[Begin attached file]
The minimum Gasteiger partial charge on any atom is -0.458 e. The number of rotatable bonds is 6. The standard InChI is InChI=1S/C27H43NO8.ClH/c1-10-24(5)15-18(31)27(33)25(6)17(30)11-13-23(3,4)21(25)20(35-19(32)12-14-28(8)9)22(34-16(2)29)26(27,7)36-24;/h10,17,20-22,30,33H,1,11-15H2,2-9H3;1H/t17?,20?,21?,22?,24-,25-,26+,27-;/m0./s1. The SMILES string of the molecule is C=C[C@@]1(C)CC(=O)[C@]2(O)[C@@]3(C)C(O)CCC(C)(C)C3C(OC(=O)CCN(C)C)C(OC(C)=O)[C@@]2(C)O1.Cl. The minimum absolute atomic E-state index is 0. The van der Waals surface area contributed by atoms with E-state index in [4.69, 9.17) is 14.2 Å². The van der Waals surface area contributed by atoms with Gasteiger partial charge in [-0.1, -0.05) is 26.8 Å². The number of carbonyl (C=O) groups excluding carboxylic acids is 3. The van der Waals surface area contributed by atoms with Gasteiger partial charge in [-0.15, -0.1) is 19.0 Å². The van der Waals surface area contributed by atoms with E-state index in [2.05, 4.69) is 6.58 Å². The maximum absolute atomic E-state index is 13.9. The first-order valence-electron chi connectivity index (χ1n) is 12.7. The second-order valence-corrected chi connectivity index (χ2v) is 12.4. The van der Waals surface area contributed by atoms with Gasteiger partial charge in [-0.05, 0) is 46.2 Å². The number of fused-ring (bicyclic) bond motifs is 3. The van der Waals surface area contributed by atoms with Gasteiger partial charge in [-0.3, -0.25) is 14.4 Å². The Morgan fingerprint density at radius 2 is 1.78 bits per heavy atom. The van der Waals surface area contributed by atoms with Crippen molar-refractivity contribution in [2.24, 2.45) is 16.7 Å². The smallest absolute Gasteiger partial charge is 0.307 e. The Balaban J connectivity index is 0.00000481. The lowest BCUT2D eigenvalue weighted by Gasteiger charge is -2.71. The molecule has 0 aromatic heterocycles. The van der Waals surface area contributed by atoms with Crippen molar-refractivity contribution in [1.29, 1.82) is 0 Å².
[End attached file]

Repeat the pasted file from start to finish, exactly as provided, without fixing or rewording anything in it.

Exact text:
The minimum Gasteiger partial charge on any atom is -0.458 e. The number of rotatable bonds is 6. The standard InChI is InChI=1S/C27H43NO8.ClH/c1-10-24(5)15-18(31)27(33)25(6)17(30)11-13-23(3,4)21(25)20(35-19(32)12-14-28(8)9)22(34-16(2)29)26(27,7)36-24;/h10,17,20-22,30,33H,1,11-15H2,2-9H3;1H/t17?,20?,21?,22?,24-,25-,26+,27-;/m0./s1. The SMILES string of the molecule is C=C[C@@]1(C)CC(=O)[C@]2(O)[C@@]3(C)C(O)CCC(C)(C)C3C(OC(=O)CCN(C)C)C(OC(C)=O)[C@@]2(C)O1.Cl. The minimum absolute atomic E-state index is 0. The van der Waals surface area contributed by atoms with E-state index in [4.69, 9.17) is 14.2 Å². The van der Waals surface area contributed by atoms with Gasteiger partial charge in [-0.1, -0.05) is 26.8 Å². The number of carbonyl (C=O) groups excluding carboxylic acids is 3. The van der Waals surface area contributed by atoms with Gasteiger partial charge in [-0.15, -0.1) is 19.0 Å². The van der Waals surface area contributed by atoms with E-state index in [2.05, 4.69) is 6.58 Å². The maximum absolute atomic E-state index is 13.9. The first-order valence-electron chi connectivity index (χ1n) is 12.7. The second-order valence-corrected chi connectivity index (χ2v) is 12.4. The van der Waals surface area contributed by atoms with Gasteiger partial charge in [-0.05, 0) is 46.2 Å². The number of fused-ring (bicyclic) bond motifs is 3. The van der Waals surface area contributed by atoms with Gasteiger partial charge in [-0.3, -0.25) is 14.4 Å². The Morgan fingerprint density at radius 2 is 1.78 bits per heavy atom. The van der Waals surface area contributed by atoms with Crippen molar-refractivity contribution in [2.24, 2.45) is 16.7 Å². The smallest absolute Gasteiger partial charge is 0.307 e. The Balaban J connectivity index is 0.00000481. The lowest BCUT2D eigenvalue weighted by Gasteiger charge is -2.71. The molecule has 0 aromatic heterocycles. The van der Waals surface area contributed by atoms with Crippen molar-refractivity contribution in [1.29, 1.82) is 0 Å².